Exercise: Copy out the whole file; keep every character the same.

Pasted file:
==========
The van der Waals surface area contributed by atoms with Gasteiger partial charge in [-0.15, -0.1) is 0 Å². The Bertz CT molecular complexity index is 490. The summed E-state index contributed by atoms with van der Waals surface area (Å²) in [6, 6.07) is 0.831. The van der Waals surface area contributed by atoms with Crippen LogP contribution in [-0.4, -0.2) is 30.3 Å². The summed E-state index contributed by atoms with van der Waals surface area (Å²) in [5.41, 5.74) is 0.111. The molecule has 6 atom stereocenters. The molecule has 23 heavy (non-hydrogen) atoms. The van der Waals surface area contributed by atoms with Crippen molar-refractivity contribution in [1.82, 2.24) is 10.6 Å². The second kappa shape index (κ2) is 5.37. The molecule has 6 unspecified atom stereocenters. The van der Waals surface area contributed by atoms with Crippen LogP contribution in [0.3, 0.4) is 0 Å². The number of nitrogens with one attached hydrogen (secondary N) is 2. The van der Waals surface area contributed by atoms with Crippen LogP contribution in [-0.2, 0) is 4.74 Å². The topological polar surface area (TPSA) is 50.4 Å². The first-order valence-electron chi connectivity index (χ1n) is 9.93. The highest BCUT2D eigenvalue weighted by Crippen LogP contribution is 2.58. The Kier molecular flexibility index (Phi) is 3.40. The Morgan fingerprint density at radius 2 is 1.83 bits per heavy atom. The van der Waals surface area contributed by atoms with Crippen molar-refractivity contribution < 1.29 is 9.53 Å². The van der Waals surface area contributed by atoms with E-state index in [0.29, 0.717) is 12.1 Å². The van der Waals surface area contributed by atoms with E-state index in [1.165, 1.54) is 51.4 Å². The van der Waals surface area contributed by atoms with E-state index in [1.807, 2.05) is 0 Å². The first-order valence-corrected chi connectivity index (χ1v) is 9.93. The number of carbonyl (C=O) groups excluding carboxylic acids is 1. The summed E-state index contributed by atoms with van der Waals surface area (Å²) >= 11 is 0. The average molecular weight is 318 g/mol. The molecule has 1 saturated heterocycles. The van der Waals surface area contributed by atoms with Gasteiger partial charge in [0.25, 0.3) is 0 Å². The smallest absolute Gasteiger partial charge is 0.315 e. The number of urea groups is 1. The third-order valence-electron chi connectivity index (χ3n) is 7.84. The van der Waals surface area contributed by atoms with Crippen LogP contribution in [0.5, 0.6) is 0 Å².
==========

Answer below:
The van der Waals surface area contributed by atoms with Gasteiger partial charge in [-0.15, -0.1) is 0 Å². The Bertz CT molecular complexity index is 490. The summed E-state index contributed by atoms with van der Waals surface area (Å²) in [6, 6.07) is 0.831. The van der Waals surface area contributed by atoms with Crippen LogP contribution in [-0.4, -0.2) is 30.3 Å². The summed E-state index contributed by atoms with van der Waals surface area (Å²) in [5.41, 5.74) is 0.111. The molecule has 6 atom stereocenters. The molecule has 23 heavy (non-hydrogen) atoms. The van der Waals surface area contributed by atoms with Crippen molar-refractivity contribution in [1.82, 2.24) is 10.6 Å². The second kappa shape index (κ2) is 5.37. The molecule has 6 unspecified atom stereocenters. The van der Waals surface area contributed by atoms with Crippen LogP contribution in [0.3, 0.4) is 0 Å². The number of nitrogens with one attached hydrogen (secondary N) is 2. The van der Waals surface area contributed by atoms with Crippen LogP contribution in [-0.2, 0) is 4.74 Å². The topological polar surface area (TPSA) is 50.4 Å². The first-order valence-electron chi connectivity index (χ1n) is 9.93. The highest BCUT2D eigenvalue weighted by Crippen LogP contribution is 2.58. The Kier molecular flexibility index (Phi) is 3.40. The Morgan fingerprint density at radius 2 is 1.83 bits per heavy atom. The van der Waals surface area contributed by atoms with Crippen molar-refractivity contribution < 1.29 is 9.53 Å². The van der Waals surface area contributed by atoms with E-state index in [0.29, 0.717) is 12.1 Å². The van der Waals surface area contributed by atoms with E-state index in [1.165, 1.54) is 51.4 Å². The van der Waals surface area contributed by atoms with E-state index in [1.807, 2.05) is 0 Å². The first-order valence-corrected chi connectivity index (χ1v) is 9.93. The number of carbonyl (C=O) groups excluding carboxylic acids is 1. The summed E-state index contributed by atoms with van der Waals surface area (Å²) >= 11 is 0. The average molecular weight is 318 g/mol. The molecule has 1 saturated heterocycles. The van der Waals surface area contributed by atoms with Gasteiger partial charge in [0.25, 0.3) is 0 Å². The smallest absolute Gasteiger partial charge is 0.315 e. The number of urea groups is 1. The third-order valence-electron chi connectivity index (χ3n) is 7.84. The van der Waals surface area contributed by atoms with Crippen LogP contribution in [0.5, 0.6) is 0 Å².